THEM ON US

By on October 11, 2016

How rich is rich?

161012tou-1_richJACKSON HOLE, WY – When it comes to the “1 percent,” Teton County is in a class all its own. A recent New York Times story headlined, “Your Local 1-Percenters May Not Be as Rich as You Think,” highlighted the difficulties in identifying who exactly are the elite and where do they live?

“But defining America’s 1 percent—and finding out “where the money is”—has become an increasingly subjective endeavor. As wealth becomes more concentrated in certain states and even counties, the gap between the national 1 percent and the local 1 percent is growing, creating wealth clusters that are pulling away from the rest of the country,” wrote Robert Frank and Karl Russell for the Times.

A nationwide map provided by the newspaper showed Teton County far eclipsing traditional ‘moneybags’ burbs like Stamford, Conn. By a lot.

“Why Jackson? Billionaires have been flocking to Wyoming, attracted by its outdoor lifestyle and low taxes,” the paper stated. “Teton County, Wyo., is the richest in America when it comes to 1 percent incomes, with 1-percenters earning more than $2.2 million.”

Bet the ranch

161012tou-2_waltonranchJackson Hole’s iconic Walton Ranch has finally sold. A deal was announced last week by Ranch Marketing Associates. Details were few, including the identity of the buyer (rumored to be a CEO of a large company headquartered in Pennsylvania) and the final price (the property was last listed at $39 million).

The 1,848-acres working ranch had been in the Walton family for 50 years and on the market for the last five. When first listed, the property was offered at $100 million. That figure was slashed in half in 2014 to $48.7M, prompting local and national media sources to call it a “steal” at that price.

RMA’s marketing material boasted the largest privately owned tract in Jackson Hole as “available to the buyer who desires a legacy property in one of the most enchanting places on earth and in the most tax-favorable state in the country. Opportunities like this do not come around very often.”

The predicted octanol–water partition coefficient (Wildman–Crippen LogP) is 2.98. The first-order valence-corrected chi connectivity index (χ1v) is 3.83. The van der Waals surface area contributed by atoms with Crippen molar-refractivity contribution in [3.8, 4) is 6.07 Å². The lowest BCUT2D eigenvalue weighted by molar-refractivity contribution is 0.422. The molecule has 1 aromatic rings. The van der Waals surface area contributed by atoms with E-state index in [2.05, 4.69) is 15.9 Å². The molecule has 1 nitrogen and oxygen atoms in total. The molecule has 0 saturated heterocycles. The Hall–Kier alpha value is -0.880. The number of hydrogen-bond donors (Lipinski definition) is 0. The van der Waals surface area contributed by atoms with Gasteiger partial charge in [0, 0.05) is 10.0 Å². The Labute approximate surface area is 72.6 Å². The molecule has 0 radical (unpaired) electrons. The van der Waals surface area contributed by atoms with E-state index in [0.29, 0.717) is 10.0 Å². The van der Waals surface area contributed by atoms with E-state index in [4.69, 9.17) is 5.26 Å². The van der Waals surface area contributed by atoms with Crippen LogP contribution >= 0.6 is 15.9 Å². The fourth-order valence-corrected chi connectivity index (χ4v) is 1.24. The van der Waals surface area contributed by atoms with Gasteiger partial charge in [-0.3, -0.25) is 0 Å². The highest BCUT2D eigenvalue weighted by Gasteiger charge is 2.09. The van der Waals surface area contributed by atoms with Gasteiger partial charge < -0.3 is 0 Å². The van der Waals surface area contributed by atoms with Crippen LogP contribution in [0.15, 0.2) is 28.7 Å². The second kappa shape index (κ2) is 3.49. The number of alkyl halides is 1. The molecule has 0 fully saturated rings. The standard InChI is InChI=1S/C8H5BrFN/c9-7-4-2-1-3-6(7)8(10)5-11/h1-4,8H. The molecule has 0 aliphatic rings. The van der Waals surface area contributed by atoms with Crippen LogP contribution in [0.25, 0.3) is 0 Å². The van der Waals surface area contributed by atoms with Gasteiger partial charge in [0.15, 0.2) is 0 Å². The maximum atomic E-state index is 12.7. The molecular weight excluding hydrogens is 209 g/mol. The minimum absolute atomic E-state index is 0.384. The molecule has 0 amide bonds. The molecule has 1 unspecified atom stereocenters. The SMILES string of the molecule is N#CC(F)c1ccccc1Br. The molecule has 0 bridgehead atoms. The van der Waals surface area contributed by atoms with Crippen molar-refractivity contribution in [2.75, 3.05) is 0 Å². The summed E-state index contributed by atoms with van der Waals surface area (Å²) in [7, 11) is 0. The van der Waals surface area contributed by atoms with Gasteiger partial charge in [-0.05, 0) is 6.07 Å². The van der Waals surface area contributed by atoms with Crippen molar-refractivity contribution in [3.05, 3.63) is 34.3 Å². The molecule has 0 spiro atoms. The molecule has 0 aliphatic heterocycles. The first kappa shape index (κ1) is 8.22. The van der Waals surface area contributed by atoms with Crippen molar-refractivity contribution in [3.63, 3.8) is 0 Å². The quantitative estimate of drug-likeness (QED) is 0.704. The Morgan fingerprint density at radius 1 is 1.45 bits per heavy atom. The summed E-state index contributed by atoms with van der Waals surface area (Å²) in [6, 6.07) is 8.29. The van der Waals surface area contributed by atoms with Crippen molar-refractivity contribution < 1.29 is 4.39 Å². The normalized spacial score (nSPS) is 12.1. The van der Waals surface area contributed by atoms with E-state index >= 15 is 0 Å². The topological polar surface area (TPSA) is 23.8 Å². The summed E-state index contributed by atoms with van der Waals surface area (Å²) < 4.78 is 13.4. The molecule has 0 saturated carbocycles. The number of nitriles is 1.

State unemployment stable

161012tou-3_workforceservicesUnemployment claims in Wyoming were down for the first time since December 2014 because layoffs in the energy sector are declining.

As oil prices slowly creep up, the mining industry in Wyoming has begun to hire back on a limited basis, according to the Casper Star Tribune. The state paper reported Wyoming Department of Workforce Services saying September saw the largest decrease (64 percent from same month last year) in monthly claims in the mining industry.

The stabilization has been mixed, though. Campbell, Natrona and Fremont counties reported increases in new unemployment claims. Carbon, Johnson and Laramie counties reported decreases.

Annie Oakleys

161012tou-4_womenshuntThe fourth annual Wyoming Women’s Antelope Hunt wrapped up last week at the Ucross Ranch in northeastern Wyoming. The three-day event drew huntresses from all over the state as 38 of the 45 participants harvested their pronghorn.

Jackson’s Gloria Courser and Wilson’s Jo Gathercole both received Annie Oakley awards for bringing down their antelope with only one shot during the two-day hunt.

Mia Anstine, the first American woman to be featured on the cover of Field & Stream magazine, was a media guest at the 2016 hunt. Wyoming Superintendent of Public Instruction Jillian Balow handed out awards.

KGWN-TV, a CBS affiliate in Cheyenne ran the news story.

Griz love from Cali

161012tou-5_caliThe feds received more than 107,000 responses about grizzly bear delisting as the comment period ended October 7. The Sacremento Bee was particularly interested in how Californians weighed in.

The story featured SoCal resident Leigh Clark, who sees the grizzly bear on the state’s flag as a poignant reminder for wildlife managers around Yellowstone and Grand Teton national parks.

“Californians wastefully, foolishly and irrevocably exterminated the last wild grizzly sometime in the middle of the third decade of the preceding century,” Clark advised the Fish and Wildlife Service on Oct. 3. “This kind of tragic shortsightedness cannot be allowed to pass for responsible conservation practice.”

San Francisco resident Vincent Hoenigman wrote in on September 30, stating, “We live in California, where our grizzlies are extinct. I hope that you act to ensure that the same does not happen to the Yellowstone grizzlies.” PJH

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